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CLEAN AIR: Reducing air pollution extends lives

Fellowship Story Showcase

CLEAN AIR: Reducing air pollution extends lives

Picture of David Danelski

Air quality improvements have measurably improved life expectancy throughout the United States.

This report was produced in part with a grant from the Lucile Packard Foundation for Children's Health Journalism Fund, awarded by The California Endowment Health Journalism Fellowships at the USC Annenberg School of Journalism.

Other articles in the series include:

AIR POLLUTION: Battle still on for clean air

POLLUTION: Microscopic particles can cause internal havoc

TRUCKING: A job opportunity for former dairyman

AIR QUALITY: Warehouse plan closely watched

CLEAN AIR: A promise still elusive for Inland region

HEALTH: Children are more vulnerable to air pollution effects


Ricky Hanna, CEO of EVI, speaks about the electric vehicles his company produces during a press conference at the UPS Distribution Facility in San Bernardino on Wednesday, July 17, 2013.
Ricky Hanna, CEO of EVI, speaks about the electric vehicles his company produces during a press conference at the UPS Distribution Facility in San Bernardino on Wednesday, July 17, 2013.
The Press-Enterprise
Thursday, September 5, 2013

Air quality improvements can be measured in human health.

Douglas Dockery, epidemiology department chair at Harvard University’s School of Public Health, was among the researchers who discovered that more people die on days when fine-particle pollution is high. The finding, made in the 1990s, helped persuade the Clinton administration to set clean-air standards for fine particles, despite industry objections about the potential costs.

In a recent interview, Dockery said he is upbeat about how overall health is improving as fine-particle levels drop in the nation’s urban areas.

In a paper published this year in the journal “Epidemiology,” Dockery and his colleagues found that people are living longer because of the reductions.

The researchers analyzed lifespan and pollution data from 2000 and 2007 gathered from 545 counties throughout the nation. They accounted for other factors such as cigarette smoking, demographics and socioeconomic status.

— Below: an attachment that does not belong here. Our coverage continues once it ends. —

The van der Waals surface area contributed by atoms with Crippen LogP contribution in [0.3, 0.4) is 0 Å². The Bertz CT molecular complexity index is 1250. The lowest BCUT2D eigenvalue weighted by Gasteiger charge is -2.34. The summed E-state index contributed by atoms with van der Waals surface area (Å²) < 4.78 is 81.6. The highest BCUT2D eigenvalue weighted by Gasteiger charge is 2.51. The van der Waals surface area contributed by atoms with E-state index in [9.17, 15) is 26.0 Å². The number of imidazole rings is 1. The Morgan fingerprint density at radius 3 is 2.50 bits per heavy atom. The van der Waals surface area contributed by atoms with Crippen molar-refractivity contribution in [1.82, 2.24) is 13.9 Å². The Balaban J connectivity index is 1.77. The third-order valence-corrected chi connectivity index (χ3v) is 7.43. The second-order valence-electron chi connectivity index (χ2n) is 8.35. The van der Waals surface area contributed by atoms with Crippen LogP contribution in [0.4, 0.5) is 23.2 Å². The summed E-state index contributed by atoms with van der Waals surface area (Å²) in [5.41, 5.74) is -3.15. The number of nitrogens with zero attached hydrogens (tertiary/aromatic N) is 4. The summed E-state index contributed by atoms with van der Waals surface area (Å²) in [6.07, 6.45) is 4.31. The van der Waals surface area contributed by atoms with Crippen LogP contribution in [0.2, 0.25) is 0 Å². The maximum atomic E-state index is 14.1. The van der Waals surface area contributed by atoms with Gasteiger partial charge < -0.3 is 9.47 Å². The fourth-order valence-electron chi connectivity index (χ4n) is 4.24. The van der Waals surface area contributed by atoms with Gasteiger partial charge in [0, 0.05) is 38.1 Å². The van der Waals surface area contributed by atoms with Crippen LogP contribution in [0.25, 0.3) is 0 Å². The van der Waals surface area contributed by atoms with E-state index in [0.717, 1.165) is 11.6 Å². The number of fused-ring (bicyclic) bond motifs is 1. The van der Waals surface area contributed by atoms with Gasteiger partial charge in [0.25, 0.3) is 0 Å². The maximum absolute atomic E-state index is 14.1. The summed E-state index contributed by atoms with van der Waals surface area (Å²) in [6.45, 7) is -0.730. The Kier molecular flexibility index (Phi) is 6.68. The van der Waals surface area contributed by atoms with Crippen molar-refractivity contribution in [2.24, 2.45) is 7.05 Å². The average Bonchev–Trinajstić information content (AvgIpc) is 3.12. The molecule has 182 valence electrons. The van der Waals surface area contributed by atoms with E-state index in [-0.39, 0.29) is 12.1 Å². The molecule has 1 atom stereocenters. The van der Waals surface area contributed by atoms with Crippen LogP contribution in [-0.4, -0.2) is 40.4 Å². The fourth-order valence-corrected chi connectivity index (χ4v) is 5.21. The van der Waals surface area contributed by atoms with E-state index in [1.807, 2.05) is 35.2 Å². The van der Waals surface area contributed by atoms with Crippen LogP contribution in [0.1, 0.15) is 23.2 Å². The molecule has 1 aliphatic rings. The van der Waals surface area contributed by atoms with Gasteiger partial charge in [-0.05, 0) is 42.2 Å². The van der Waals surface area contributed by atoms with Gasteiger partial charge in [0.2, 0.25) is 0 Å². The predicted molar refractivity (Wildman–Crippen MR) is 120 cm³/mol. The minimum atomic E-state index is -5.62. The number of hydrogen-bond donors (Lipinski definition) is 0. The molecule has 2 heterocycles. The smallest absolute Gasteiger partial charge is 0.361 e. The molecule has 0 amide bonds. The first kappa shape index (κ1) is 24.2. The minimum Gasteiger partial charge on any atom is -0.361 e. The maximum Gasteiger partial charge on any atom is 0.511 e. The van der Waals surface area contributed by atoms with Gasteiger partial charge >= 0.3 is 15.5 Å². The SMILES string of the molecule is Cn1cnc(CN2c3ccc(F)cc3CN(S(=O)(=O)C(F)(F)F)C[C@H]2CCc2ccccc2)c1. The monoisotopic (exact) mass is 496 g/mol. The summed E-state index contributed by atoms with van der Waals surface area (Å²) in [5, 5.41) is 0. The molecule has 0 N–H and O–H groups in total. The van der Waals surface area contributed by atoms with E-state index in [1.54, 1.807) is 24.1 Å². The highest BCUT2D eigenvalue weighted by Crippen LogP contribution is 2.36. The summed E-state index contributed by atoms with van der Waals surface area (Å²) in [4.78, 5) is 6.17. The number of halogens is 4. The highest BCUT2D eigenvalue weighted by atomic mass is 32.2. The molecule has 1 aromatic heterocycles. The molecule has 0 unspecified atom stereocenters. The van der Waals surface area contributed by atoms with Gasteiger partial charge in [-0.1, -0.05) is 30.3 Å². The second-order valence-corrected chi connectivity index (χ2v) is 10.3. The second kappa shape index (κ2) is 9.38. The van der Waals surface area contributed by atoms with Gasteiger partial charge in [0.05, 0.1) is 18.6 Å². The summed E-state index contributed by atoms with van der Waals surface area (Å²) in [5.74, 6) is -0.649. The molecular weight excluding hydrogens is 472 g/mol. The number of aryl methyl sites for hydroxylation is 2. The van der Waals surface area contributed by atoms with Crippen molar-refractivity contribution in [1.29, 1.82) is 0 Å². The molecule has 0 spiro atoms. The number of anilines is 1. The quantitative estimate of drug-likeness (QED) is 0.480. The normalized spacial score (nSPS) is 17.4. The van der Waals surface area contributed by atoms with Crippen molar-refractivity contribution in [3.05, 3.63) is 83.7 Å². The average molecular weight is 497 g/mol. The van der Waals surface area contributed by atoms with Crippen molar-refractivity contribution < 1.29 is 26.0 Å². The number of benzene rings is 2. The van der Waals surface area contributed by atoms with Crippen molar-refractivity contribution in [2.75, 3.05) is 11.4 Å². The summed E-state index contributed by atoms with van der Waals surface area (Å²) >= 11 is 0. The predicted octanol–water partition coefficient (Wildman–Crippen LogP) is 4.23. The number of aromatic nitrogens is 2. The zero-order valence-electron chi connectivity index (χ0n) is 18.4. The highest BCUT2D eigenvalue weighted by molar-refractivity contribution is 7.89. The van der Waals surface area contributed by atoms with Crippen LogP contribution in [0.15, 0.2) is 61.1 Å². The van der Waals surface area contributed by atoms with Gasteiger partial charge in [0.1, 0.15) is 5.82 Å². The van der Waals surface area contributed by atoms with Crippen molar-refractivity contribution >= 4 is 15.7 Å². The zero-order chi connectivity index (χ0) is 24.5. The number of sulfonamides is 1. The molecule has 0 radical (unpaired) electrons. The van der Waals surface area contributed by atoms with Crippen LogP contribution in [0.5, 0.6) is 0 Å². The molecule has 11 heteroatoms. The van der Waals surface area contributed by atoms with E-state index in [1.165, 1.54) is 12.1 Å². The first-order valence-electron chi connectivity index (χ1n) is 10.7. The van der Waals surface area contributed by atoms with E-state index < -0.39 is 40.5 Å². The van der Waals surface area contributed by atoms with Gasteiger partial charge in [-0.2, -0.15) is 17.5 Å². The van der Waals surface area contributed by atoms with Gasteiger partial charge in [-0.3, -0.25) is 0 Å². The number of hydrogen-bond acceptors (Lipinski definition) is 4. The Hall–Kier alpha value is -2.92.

People on average lived four months longer when fine-particle pollution dropped by 10 micrograms per cubic meter of air. Since particle pollution is decreasing in Southern California, residents are enjoying longer lives, Dockery said.

Based on data from the South Coast Air Quality Management District and Dockery’s finding, Inland area residents could be living four to six months longer than the population did a decade ago.

Further pollution reductions would bring additional benefit, Dockery added.

His data also showed that when pollution levels dropped in areas that already meet federal health standards, people in those places lived longer, too.

One study found that cutting air pollution, in addition to improving health and longevity, also produced economic benefits.

In 2003, pollution controls were installed at coal-fired power plants in the East that greatly reduced nitrogen oxide emissions.

A collaboration among UC Santa Barbara and Massachusetts Institute of Technology economists tracked the air quality and various statistics, discovering that the improvements made a noticeable difference.

After five years, the number of days of unhealthful ozone pollution in 18 Eastern states declined by about 25 percent, and spending on prescription drugs dropped in those states by $900 million annually, the study found. Most of the savings were the result of lower demand for heart and respiratory medications.

They also found that people lived longer, boosting the Eastern states’ economies by $900 million annually.

This story originally ran in the Press-Enterprise on September 5, 2013.  Check out the story there.